If you’re like me, then you’ve had (many) experiences working with people who aren’t data savvy. This isn’t meant to be judgmental. It’s just a statement of fact.
Even in today’s modern economy, with all its emphasis on technology and data, most employees are not comfortable in working with data. According to a recent report by Accenture and Qlik, while 87% of employees recognize data as an asset:
It’s not surprising, then, that one of the most ubiquitous challenges data professionals experience is working with colleagues who are not as technical, or data savvy, as they are.
As a data professional, it can become tiring to work with people who just don’t get how leverage data. But the good news is that there is something you can do to make things better: Help your non-technical coworkers to become data professionals (or, at least, data professional adjacent) themselves. This helps your colleagues and your company to become more data driven, which, in turn, enables you to work more effectively and efficiently. You spend less time on answering the same questions or fulfilling the same requests and more time on doing high-value, analytical work.
As the adage goes, “Give a man a fish and you feed him for a day; teach a man to fish and you feed him for a lifetime.” That’s the approach you need to take to help your non-technical coworkers become data professionals. You need to empower them to become more comfortable interacting with and leveraging data in their responsibilities.
I’ve been in the position of being the data professional having to empower my less technical colleagues to unlock their inner data professional. It’s hard but possible — and deeply rewarding to witness your colleagues’ transformation. Let me share with you key lessons I’ve learned along the way to do this successfully.
It all starts with knowing your audience — in this case, understanding your colleague’s data background and what her professional goals are. This becomes the foundation on which you build your entire effort to unlock her inner data professional.
Among the questions you need to consider are:
Treat your non-technical coworker as you would a customer, because, in a way, she is your customer. You are “selling” her a tailored service that will develop her data skills and fluency. Answering the above questions will orient you as you serve your colleague.
For data novices, relevant metrics are especially important, because they offer direction in terms of which activities/outcomes to prioritize and give visibility into whether the data-driven approach is working or not. You should always collaborate with your non-technical colleague to determine together the metrics to be used. Doing so secures your colleague’s buy-in on the data-driven approach and establishes accountability on her end.
When determining the metrics, keep in mind that they should be:
Once the metrics have been defined, the next step is to make the data accessible and digestible. For non-technical folks, it’s not productive to just work with a data dump/export or by querying the actual data source; instead, the best medium for them to consume data is in a collated dashboard that summarizes the data in a self-service format.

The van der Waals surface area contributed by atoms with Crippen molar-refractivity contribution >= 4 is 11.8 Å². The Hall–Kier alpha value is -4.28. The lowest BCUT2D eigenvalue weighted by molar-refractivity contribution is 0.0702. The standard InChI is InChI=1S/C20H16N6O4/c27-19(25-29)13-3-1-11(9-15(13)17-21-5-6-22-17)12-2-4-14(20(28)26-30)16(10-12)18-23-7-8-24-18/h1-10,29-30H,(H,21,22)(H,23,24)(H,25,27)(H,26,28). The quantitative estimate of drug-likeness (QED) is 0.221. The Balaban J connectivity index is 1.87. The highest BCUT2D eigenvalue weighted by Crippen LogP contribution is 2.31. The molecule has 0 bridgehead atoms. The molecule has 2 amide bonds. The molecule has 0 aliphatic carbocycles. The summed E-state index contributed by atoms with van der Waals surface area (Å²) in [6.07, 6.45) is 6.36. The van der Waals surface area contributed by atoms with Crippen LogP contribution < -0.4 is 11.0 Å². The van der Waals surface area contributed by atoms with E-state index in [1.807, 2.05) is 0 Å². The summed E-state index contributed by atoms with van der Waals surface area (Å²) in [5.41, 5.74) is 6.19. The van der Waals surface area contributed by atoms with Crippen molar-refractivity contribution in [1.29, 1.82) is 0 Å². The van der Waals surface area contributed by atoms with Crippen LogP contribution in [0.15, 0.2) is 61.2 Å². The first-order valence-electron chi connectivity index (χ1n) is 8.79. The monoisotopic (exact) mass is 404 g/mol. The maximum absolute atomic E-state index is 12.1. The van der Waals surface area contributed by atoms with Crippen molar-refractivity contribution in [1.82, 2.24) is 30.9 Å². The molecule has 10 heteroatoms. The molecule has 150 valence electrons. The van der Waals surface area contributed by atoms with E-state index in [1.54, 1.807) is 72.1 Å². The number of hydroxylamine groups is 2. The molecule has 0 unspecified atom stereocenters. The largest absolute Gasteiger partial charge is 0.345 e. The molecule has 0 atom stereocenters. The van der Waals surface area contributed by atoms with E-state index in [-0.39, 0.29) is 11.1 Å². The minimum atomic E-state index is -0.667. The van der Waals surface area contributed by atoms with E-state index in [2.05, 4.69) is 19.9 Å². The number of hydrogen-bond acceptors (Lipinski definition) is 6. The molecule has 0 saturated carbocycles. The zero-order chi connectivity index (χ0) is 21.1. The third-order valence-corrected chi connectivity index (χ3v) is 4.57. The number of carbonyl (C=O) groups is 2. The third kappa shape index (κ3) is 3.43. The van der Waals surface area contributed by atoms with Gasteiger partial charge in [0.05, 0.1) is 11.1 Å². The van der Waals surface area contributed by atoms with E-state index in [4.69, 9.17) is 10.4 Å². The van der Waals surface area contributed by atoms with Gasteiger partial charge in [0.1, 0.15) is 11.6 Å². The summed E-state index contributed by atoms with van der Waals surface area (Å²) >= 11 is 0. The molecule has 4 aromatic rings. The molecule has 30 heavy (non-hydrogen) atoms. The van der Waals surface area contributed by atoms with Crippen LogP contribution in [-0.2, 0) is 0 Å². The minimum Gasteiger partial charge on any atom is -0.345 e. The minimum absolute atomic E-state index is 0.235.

The dashboard can be beautifully designed in a BI platform (e.g., Looker or Tableau) or hacked together in Excel. It doesn’t have to be sophisticated or extravagant — it just needs to be simple and easy enough for your coworker to use and contain all the jointly established key metrics. Be careful when building the dashboard, because your conception of a good dashboard might be different than your coworker’s. Don’t fall into the trap of building something for yourself and let that distract you from your true audience, that is, your coworker.
The advantage of a dashboard is that even non-technical people can self-service their data needs. Encourage her to regularly check the dashboard so that data becomes more familiar and less intimidating. Encourage her to consistently ask herself how her or her team’s daily activities impact the metrics, for better or for worse, so that she can develop an eye for drawing insights from data.
Trust is earned in drops and lost in buckets. Specifically, trust in data is earned primarily through: 1) consistent accuracy of data, and 2) reliable history of data driving positive outcomes. Skepticism around the value of data and a reluctance to apply data are not uncommon in data novices, and inaccuracy is the quickest way to feed their skepticism and reluctance. Therefore, it is essential that you cultivate your coworker’s trust in data by providing accurate data, whether in the form of a dashboard or an ad hoc spreadsheet.
Practical steps you can take to avoid this headache are:
I hope that you not only find the above tips useful, but are now inspired to bring life to your data-thirsty working environment. Good luck in your quest to help your coworkers unlock their inner data superheroes!
Sungwoo Chon is a business strategist and operator who has worked at both startups and public companies to build, scale, and optimize their go-to-market and product operations. Get in touch at firstname.lastname@example.org.